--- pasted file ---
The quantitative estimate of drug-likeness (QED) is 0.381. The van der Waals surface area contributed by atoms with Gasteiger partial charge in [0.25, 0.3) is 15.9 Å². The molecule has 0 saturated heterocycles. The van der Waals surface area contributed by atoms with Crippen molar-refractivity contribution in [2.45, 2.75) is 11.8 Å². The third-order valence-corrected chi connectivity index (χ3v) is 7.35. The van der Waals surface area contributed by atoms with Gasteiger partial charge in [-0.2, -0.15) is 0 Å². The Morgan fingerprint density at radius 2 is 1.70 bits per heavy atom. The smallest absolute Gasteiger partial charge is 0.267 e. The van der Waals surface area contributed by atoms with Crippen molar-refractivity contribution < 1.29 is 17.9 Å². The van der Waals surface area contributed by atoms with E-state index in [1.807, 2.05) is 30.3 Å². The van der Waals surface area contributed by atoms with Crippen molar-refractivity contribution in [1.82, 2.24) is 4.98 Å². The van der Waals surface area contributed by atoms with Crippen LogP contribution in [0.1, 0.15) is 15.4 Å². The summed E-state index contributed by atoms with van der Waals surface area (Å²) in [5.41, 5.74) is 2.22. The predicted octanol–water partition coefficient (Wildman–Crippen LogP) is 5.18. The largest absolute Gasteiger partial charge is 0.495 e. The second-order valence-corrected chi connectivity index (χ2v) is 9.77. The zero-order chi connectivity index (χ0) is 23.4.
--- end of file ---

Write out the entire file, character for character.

The quantitative estimate of drug-likeness (QED) is 0.381. The van der Waals surface area contributed by atoms with Gasteiger partial charge in [0.25, 0.3) is 15.9 Å². The molecule has 0 saturated heterocycles. The van der Waals surface area contributed by atoms with Crippen molar-refractivity contribution in [2.45, 2.75) is 11.8 Å². The third-order valence-corrected chi connectivity index (χ3v) is 7.35. The van der Waals surface area contributed by atoms with Gasteiger partial charge in [-0.2, -0.15) is 0 Å². The Morgan fingerprint density at radius 2 is 1.70 bits per heavy atom. The smallest absolute Gasteiger partial charge is 0.267 e. The van der Waals surface area contributed by atoms with Crippen molar-refractivity contribution < 1.29 is 17.9 Å². The van der Waals surface area contributed by atoms with E-state index in [1.807, 2.05) is 30.3 Å². The van der Waals surface area contributed by atoms with Crippen molar-refractivity contribution in [1.82, 2.24) is 4.98 Å². The van der Waals surface area contributed by atoms with Crippen LogP contribution in [0.1, 0.15) is 15.4 Å². The summed E-state index contributed by atoms with van der Waals surface area (Å²) in [5.41, 5.74) is 2.22. The predicted octanol–water partition coefficient (Wildman–Crippen LogP) is 5.18. The largest absolute Gasteiger partial charge is 0.495 e. The second-order valence-corrected chi connectivity index (χ2v) is 9.77. The zero-order chi connectivity index (χ0) is 23.4.